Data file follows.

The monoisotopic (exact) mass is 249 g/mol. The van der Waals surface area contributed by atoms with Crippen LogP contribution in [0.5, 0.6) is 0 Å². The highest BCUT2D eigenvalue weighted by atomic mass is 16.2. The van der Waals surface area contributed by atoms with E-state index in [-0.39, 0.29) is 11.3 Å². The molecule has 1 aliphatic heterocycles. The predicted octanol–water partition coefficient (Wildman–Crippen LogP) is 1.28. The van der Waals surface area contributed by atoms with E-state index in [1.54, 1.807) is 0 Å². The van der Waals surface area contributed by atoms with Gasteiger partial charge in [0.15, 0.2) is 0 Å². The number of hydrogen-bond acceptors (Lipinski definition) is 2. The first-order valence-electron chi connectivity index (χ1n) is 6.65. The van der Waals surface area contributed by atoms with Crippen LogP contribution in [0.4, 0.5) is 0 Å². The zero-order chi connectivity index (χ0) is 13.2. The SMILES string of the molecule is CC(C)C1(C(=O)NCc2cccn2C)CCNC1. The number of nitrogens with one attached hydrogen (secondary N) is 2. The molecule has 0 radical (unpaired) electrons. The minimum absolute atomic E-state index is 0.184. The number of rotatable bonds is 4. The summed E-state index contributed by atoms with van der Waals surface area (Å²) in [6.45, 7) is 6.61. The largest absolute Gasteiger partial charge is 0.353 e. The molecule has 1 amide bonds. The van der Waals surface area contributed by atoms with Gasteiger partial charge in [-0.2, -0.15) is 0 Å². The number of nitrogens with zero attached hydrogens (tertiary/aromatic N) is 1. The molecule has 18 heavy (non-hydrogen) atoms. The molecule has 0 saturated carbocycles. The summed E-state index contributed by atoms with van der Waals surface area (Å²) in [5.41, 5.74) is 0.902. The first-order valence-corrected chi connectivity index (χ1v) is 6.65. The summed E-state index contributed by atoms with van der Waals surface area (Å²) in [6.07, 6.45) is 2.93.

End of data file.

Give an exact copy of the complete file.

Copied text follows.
The monoisotopic (exact) mass is 249 g/mol. The van der Waals surface area contributed by atoms with Crippen LogP contribution in [0.5, 0.6) is 0 Å². The highest BCUT2D eigenvalue weighted by atomic mass is 16.2. The van der Waals surface area contributed by atoms with E-state index in [-0.39, 0.29) is 11.3 Å². The molecule has 1 aliphatic heterocycles. The predicted octanol–water partition coefficient (Wildman–Crippen LogP) is 1.28. The van der Waals surface area contributed by atoms with E-state index in [1.54, 1.807) is 0 Å². The van der Waals surface area contributed by atoms with Gasteiger partial charge in [0.15, 0.2) is 0 Å². The number of hydrogen-bond acceptors (Lipinski definition) is 2. The first-order valence-electron chi connectivity index (χ1n) is 6.65. The van der Waals surface area contributed by atoms with Crippen LogP contribution in [0.4, 0.5) is 0 Å². The zero-order chi connectivity index (χ0) is 13.2. The SMILES string of the molecule is CC(C)C1(C(=O)NCc2cccn2C)CCNC1. The number of nitrogens with one attached hydrogen (secondary N) is 2. The molecule has 0 radical (unpaired) electrons. The minimum absolute atomic E-state index is 0.184. The number of rotatable bonds is 4. The summed E-state index contributed by atoms with van der Waals surface area (Å²) in [6.45, 7) is 6.61. The largest absolute Gasteiger partial charge is 0.353 e. The molecule has 1 amide bonds. The van der Waals surface area contributed by atoms with Gasteiger partial charge in [-0.2, -0.15) is 0 Å². The number of nitrogens with zero attached hydrogens (tertiary/aromatic N) is 1. The molecule has 18 heavy (non-hydrogen) atoms. The molecule has 0 saturated carbocycles. The summed E-state index contributed by atoms with van der Waals surface area (Å²) in [5.41, 5.74) is 0.902. The first-order valence-corrected chi connectivity index (χ1v) is 6.65. The summed E-state index contributed by atoms with van der Waals surface area (Å²) in [6.07, 6.45) is 2.93.